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Reality TV gives everyone time in the spotlight
June 27, 2012 - Jim Smith
Before I die everyone will have a chance at being famous ... via a a reality show.....
Andy Warhol was quoted as saying, "In the future, everyone will be world-famous for 15 minutes."
With all the reality shows popping up on television, both network and cable, it would appear Warhol's prediction may come true sooner than anyone thought possible.
A great example is the latest try at capitalization on name recognition by former vice presidential candidate Sarah Palin's daughter Bristol in her ill-fated "Bristol Palin: Life's a Tripp," which got ratings for its first episode maybe only a little better than watching a blank screen.
Bristol Palin, 21, shot to fame during her mother's campaign after revealing she was a 17-year-old unwed mother-to-be, and last year took a third place in reality show "Dancing with the Star," with much speculation her high finish was due to Sarah Palin supporters calling in their votes for her.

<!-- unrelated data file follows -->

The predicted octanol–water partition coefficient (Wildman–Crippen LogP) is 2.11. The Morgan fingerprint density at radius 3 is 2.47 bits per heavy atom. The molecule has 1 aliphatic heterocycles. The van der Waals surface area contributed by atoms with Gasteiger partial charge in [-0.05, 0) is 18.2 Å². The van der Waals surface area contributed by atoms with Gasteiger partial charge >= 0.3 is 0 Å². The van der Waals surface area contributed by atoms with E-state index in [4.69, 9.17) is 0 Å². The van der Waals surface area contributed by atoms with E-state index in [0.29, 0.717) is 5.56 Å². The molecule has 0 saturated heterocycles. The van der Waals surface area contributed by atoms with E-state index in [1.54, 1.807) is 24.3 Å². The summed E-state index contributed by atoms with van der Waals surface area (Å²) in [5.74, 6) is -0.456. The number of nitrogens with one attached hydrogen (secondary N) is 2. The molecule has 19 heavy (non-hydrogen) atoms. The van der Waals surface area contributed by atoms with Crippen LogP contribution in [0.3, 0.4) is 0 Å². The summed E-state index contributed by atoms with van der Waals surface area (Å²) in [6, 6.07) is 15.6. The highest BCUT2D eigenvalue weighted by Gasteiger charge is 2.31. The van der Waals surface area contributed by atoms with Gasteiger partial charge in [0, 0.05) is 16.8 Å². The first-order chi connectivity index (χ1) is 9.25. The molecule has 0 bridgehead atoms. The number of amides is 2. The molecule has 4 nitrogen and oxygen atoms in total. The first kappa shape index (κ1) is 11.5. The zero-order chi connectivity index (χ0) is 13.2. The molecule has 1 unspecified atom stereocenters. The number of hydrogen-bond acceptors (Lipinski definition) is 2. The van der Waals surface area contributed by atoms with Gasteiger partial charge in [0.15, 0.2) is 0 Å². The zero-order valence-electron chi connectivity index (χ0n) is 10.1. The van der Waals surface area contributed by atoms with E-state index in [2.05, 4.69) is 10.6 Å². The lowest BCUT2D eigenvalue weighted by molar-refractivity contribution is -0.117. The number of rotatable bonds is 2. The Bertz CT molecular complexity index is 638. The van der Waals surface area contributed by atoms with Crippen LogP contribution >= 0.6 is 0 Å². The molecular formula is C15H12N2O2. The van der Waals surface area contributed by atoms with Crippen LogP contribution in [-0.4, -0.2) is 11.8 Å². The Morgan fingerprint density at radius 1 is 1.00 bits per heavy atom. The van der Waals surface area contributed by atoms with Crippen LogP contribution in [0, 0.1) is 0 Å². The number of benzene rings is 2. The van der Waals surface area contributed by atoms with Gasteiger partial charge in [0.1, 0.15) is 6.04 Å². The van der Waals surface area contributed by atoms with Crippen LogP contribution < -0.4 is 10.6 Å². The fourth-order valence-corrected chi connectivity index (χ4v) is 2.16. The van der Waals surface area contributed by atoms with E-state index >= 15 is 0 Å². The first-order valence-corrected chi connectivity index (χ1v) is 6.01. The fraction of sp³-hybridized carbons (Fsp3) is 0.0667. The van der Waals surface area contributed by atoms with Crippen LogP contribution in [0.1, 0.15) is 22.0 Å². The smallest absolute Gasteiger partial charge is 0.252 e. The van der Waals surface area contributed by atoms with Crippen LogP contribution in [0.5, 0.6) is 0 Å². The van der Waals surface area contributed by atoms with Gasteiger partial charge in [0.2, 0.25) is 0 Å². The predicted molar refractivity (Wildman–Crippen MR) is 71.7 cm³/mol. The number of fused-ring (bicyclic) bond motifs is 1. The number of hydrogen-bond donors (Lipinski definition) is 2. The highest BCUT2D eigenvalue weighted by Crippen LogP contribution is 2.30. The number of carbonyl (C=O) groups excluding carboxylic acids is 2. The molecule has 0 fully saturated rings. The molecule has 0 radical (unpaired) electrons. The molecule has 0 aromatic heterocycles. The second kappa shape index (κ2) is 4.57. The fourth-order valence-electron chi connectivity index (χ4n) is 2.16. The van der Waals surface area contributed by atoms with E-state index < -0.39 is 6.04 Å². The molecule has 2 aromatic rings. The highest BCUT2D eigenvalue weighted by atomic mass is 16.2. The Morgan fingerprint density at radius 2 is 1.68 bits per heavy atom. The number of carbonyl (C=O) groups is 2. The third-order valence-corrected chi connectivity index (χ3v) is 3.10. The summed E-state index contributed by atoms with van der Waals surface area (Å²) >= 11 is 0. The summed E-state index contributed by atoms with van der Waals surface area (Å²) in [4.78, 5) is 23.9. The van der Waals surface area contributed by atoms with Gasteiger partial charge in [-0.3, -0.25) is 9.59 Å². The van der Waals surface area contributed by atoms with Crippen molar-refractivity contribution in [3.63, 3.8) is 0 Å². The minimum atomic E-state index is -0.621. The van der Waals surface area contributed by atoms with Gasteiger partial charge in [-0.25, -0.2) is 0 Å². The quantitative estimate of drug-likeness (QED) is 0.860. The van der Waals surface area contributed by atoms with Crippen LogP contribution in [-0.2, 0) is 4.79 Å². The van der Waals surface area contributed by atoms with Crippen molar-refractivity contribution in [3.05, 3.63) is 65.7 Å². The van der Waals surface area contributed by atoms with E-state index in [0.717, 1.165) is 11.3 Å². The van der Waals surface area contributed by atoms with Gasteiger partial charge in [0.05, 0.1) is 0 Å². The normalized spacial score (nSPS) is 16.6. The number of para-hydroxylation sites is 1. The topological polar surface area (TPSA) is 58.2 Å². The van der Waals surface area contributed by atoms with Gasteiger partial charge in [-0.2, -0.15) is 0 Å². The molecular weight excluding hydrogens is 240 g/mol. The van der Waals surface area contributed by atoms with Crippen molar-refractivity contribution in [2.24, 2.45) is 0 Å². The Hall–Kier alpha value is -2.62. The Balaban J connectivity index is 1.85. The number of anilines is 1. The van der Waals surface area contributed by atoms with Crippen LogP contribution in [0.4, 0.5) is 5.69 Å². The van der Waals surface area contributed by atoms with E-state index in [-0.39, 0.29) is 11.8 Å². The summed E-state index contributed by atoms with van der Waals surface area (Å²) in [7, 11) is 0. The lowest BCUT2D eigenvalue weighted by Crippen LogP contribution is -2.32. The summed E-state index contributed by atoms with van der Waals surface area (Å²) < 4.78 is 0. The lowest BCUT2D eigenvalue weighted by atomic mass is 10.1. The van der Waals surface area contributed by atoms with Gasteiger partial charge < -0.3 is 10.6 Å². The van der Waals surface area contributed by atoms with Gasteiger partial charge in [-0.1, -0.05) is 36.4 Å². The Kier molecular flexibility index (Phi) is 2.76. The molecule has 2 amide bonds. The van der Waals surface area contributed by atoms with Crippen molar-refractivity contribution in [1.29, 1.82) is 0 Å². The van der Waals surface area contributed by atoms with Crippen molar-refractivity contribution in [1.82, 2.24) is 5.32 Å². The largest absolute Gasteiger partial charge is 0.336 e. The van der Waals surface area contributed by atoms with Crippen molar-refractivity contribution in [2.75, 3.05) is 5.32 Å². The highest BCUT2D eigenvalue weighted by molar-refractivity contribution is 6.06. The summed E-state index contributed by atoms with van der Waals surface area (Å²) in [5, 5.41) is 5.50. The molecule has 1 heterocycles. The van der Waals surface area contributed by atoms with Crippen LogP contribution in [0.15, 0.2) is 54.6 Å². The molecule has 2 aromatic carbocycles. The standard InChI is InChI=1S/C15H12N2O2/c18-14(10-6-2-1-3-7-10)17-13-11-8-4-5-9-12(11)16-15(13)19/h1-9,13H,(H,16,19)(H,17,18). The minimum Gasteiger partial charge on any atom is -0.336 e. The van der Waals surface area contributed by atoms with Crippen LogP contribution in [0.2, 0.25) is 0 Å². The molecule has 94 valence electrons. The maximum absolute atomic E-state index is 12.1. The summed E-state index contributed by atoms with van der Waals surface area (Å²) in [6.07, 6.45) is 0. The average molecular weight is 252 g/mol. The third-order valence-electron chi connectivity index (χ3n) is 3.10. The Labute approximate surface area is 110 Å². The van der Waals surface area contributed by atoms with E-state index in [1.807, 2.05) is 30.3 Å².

Now, the Lifetime network is airing a program about Bristol and her 3-year-old son as they cope with life in Southern California after leaving their native Alaska.
Ratings indicated only 726,000 viewers tuned in to Bristol's show, while it's MTV time-slot opponent "Teen Mom" garnered 3.3 million viewers.
Entertainment Weekly critic Darren Franich said if Bristol, "She is first and foremost a personality — she would have been called 'famous for being famous,' back when that phrase was an insult and not an endorsement. … The season premiere of 'Life's a Tripp' saw Bristol Palin trying to go full Kardashian, to pitch herself as a character who is simultaneously approachable and decadent. She failed, quite visibly."
The Washington Post's Hank Stuever was even less flattering in his analysis of the new show: "Even if you have a lasting grudge against all things Palin, there's no payoff here. It's a new low for anyone who makes the mistake of watching."
But Bristol Palin is not the only "famous for being famous" that has grabbed 15 minutes of fame and lasted a season on more.
The real problem isn't the Bristol Palins of the world; it's the concept that entertainment on TV has sunk into that vast abyss of airing such drivel as reality TV.
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